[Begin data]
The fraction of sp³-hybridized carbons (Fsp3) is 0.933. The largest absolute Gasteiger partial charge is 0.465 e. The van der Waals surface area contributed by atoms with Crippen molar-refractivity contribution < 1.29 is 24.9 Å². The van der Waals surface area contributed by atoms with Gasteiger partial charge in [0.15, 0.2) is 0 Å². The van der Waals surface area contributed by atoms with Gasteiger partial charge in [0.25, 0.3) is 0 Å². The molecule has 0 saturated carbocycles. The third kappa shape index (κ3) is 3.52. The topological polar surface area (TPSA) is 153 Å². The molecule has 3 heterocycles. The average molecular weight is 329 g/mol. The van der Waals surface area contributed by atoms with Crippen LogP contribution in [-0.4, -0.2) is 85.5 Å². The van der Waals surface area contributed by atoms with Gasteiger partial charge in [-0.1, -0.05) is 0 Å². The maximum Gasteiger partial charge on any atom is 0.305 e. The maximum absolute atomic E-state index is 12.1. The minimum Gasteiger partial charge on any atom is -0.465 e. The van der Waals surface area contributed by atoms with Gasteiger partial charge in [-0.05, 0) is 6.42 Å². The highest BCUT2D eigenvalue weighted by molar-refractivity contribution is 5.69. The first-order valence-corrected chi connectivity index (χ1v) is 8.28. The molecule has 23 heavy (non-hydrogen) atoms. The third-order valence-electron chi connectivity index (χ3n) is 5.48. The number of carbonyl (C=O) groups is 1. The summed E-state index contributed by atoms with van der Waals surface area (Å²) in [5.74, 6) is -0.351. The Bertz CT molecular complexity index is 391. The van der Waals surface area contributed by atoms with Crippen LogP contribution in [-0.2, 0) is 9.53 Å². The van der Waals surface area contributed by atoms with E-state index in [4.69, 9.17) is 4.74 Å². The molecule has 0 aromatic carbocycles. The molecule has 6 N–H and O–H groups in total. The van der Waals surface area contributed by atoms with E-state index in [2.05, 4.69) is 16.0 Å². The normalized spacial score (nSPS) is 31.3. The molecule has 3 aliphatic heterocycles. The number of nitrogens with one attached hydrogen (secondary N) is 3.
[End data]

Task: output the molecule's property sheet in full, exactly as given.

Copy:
The fraction of sp³-hybridized carbons (Fsp3) is 0.933. The largest absolute Gasteiger partial charge is 0.465 e. The van der Waals surface area contributed by atoms with Crippen molar-refractivity contribution < 1.29 is 24.9 Å². The van der Waals surface area contributed by atoms with Gasteiger partial charge in [0.15, 0.2) is 0 Å². The van der Waals surface area contributed by atoms with Gasteiger partial charge in [0.25, 0.3) is 0 Å². The molecule has 0 saturated carbocycles. The third kappa shape index (κ3) is 3.52. The topological polar surface area (TPSA) is 153 Å². The molecule has 3 heterocycles. The average molecular weight is 329 g/mol. The van der Waals surface area contributed by atoms with Crippen LogP contribution in [-0.4, -0.2) is 85.5 Å². The van der Waals surface area contributed by atoms with Gasteiger partial charge in [-0.1, -0.05) is 0 Å². The maximum Gasteiger partial charge on any atom is 0.305 e. The maximum absolute atomic E-state index is 12.1. The minimum Gasteiger partial charge on any atom is -0.465 e. The van der Waals surface area contributed by atoms with Gasteiger partial charge in [-0.05, 0) is 6.42 Å². The highest BCUT2D eigenvalue weighted by molar-refractivity contribution is 5.69. The first-order valence-corrected chi connectivity index (χ1v) is 8.28. The molecule has 23 heavy (non-hydrogen) atoms. The third-order valence-electron chi connectivity index (χ3n) is 5.48. The number of carbonyl (C=O) groups is 1. The summed E-state index contributed by atoms with van der Waals surface area (Å²) in [5.74, 6) is -0.351. The Bertz CT molecular complexity index is 391. The van der Waals surface area contributed by atoms with Crippen LogP contribution in [-0.2, 0) is 9.53 Å². The van der Waals surface area contributed by atoms with E-state index in [4.69, 9.17) is 4.74 Å². The molecule has 0 aromatic carbocycles. The molecule has 6 N–H and O–H groups in total. The van der Waals surface area contributed by atoms with E-state index in [2.05, 4.69) is 16.0 Å². The normalized spacial score (nSPS) is 31.3. The molecule has 3 aliphatic heterocycles. The number of nitrogens with one attached hydrogen (secondary N) is 3.